Melodic and modern prog with all the right ingredients.

Musicianship: 3.5
Songwriting: 3.5
Production & Engineering: 3.0
Vibe: 3.0
Overall Rating: 3 Stars 3.25

On Focal Point, multi-instrumentalist Paul Cusick delivers almost an hour’s worth of melodic progressive rock that strikes a nice balance somewhere between Porcupine Tree, Blackfield, and Pink Floyd.

Right from the start of the opening title track, we were hooked, as Paul’s songwriting has all of the ingredients for delivering something comfortable and familiar to any fan of Steven Wilson, though his music doesn’t get quite as heavy (though it does have some hard rock moments).

Paul plays almost all of the instruments on his solo release, truly making it a solo effort, and while most artists tend to fall short when doing everything for themselves, Cusick is a real talent. From the beautiful orchestration of “Fade Away” (which also features some great Roger Waters-like vocals) to the Chris Squire-esque base playing in the title track to the Wilson-influenced guitar playing and vocals of “Big Cars,” Cusick delivers a quality performance on all instruments, though there is some guest drumming on a few tracks from Alex Cromarty (great stuff on “Soul Words”) and IQ/Frost*’s Andy Edwards.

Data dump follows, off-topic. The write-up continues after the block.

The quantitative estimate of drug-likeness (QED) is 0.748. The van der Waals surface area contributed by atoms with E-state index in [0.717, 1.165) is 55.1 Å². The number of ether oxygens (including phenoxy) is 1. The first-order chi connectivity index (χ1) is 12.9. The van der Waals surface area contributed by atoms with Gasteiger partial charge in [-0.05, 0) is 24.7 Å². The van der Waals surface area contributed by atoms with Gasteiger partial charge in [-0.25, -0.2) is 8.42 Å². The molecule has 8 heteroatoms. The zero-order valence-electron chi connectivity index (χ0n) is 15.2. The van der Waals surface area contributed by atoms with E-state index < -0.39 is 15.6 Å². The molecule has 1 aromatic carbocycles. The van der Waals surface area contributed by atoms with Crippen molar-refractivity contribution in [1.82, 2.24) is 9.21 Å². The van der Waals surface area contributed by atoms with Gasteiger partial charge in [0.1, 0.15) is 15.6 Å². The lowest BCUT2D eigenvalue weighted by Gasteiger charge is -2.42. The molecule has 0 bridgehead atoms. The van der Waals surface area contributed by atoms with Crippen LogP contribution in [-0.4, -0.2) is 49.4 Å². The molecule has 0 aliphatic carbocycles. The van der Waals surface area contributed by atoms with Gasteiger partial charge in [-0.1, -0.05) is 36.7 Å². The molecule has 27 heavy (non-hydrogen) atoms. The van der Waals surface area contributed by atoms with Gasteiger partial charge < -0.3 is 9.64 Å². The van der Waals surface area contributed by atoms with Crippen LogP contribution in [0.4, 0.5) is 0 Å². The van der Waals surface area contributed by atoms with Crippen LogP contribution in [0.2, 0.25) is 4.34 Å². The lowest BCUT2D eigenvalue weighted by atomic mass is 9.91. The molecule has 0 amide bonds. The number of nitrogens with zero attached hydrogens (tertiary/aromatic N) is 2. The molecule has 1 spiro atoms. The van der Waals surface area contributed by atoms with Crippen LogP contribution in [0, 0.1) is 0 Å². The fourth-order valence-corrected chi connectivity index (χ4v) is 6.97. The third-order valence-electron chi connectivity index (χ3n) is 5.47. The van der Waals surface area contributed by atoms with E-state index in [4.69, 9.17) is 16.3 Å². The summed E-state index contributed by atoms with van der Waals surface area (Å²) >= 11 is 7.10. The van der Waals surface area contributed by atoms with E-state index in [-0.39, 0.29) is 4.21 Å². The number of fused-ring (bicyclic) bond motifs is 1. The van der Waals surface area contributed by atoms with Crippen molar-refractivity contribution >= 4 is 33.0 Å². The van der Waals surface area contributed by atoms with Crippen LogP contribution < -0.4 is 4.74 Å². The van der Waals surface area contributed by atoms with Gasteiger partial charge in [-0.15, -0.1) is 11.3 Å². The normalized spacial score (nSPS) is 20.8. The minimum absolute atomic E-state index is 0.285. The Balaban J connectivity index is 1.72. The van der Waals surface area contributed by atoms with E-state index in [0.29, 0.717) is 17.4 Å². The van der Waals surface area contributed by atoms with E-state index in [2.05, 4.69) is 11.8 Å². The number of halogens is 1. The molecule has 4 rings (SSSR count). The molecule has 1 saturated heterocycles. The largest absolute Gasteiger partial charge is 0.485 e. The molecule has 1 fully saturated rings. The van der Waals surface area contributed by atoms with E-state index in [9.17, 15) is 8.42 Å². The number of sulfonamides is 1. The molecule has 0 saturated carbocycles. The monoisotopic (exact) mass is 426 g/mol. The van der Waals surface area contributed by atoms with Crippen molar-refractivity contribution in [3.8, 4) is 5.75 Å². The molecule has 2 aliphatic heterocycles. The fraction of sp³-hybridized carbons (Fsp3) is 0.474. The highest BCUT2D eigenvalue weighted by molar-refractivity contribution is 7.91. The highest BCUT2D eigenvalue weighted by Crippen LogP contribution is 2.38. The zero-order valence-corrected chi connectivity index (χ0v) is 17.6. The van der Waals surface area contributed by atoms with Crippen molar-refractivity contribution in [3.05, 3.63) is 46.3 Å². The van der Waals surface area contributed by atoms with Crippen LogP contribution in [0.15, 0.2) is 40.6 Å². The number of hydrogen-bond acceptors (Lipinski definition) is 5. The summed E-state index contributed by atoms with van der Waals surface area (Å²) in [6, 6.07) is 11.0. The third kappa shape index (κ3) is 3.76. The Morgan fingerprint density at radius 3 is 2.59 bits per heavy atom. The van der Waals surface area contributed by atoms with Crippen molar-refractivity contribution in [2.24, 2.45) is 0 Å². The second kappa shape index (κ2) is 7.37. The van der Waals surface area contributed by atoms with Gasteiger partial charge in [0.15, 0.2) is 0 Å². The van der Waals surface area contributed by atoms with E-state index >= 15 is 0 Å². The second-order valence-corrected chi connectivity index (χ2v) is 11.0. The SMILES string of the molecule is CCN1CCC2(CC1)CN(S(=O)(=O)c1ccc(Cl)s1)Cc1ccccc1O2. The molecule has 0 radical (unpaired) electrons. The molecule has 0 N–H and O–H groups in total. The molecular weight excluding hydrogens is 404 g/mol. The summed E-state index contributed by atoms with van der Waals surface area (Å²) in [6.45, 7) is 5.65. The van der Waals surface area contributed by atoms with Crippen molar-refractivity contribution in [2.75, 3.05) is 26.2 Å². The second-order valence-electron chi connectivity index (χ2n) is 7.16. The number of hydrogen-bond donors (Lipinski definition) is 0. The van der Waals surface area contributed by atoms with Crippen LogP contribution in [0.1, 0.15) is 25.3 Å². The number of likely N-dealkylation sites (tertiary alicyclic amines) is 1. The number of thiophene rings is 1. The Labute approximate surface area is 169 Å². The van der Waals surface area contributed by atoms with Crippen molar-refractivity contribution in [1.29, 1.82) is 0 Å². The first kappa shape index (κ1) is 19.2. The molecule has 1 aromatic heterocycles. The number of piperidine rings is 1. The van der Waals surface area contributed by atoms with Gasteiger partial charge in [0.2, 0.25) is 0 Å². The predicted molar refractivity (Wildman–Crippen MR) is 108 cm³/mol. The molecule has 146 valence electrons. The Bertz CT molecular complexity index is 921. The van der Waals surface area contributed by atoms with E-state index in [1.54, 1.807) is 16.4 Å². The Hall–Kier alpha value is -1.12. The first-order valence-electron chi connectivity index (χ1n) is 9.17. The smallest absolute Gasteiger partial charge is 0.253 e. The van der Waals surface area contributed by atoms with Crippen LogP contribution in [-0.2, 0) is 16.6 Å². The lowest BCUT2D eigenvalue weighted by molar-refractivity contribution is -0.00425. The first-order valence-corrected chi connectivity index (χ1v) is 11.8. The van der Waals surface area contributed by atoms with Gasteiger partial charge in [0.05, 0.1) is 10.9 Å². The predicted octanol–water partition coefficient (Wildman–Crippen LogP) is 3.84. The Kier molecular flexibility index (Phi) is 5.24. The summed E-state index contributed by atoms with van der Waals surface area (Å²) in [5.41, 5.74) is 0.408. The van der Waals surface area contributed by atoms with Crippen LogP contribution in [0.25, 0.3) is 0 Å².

There’s plenty of piano anchoring the majority of songs, along with orchestral parts, synth textures, an occasional Gilmour-influenced guitar solo, vocal harmonies, and more. Other favorite tracks include “Hold On,” where Paul demonstrates that you can write progressive rock music with strong pop sensibilities. Actually, he does this throughout the CD. While some people might debate whether this is pure prog rock or neo-prog, the music is all very accessible, and he keeps many of the songs to lengths under five minutes. It will be interesting to hear whether he evolves in a manner similar to Porcupine Tree, which began as a single musician/songwriter and evolved into a full rock band over the years. Either way, we’re looking forward to hearing more great stuff from Paul Cusick.

— SK
 
 
 
Power Tools for Pro Tools 8
Power Tools for Pro Tools 8
Title:
Power Tools for Pro Tools 8
Author:
Rick Silva
Subject:
Product Instruction
Bottom
Line:

Great reference tool for almost any level, though some basic music recording experience and previous Pro Tools experience is useful.

Overall Rating: 3.5 Stars

Pro Tools 8 has been around for about a year already, but many of us are only now beginning to upgrade our studios. Others already made the upgrade but haven’t yet fully learned to take advantage of the new features in the industry-leading DAW.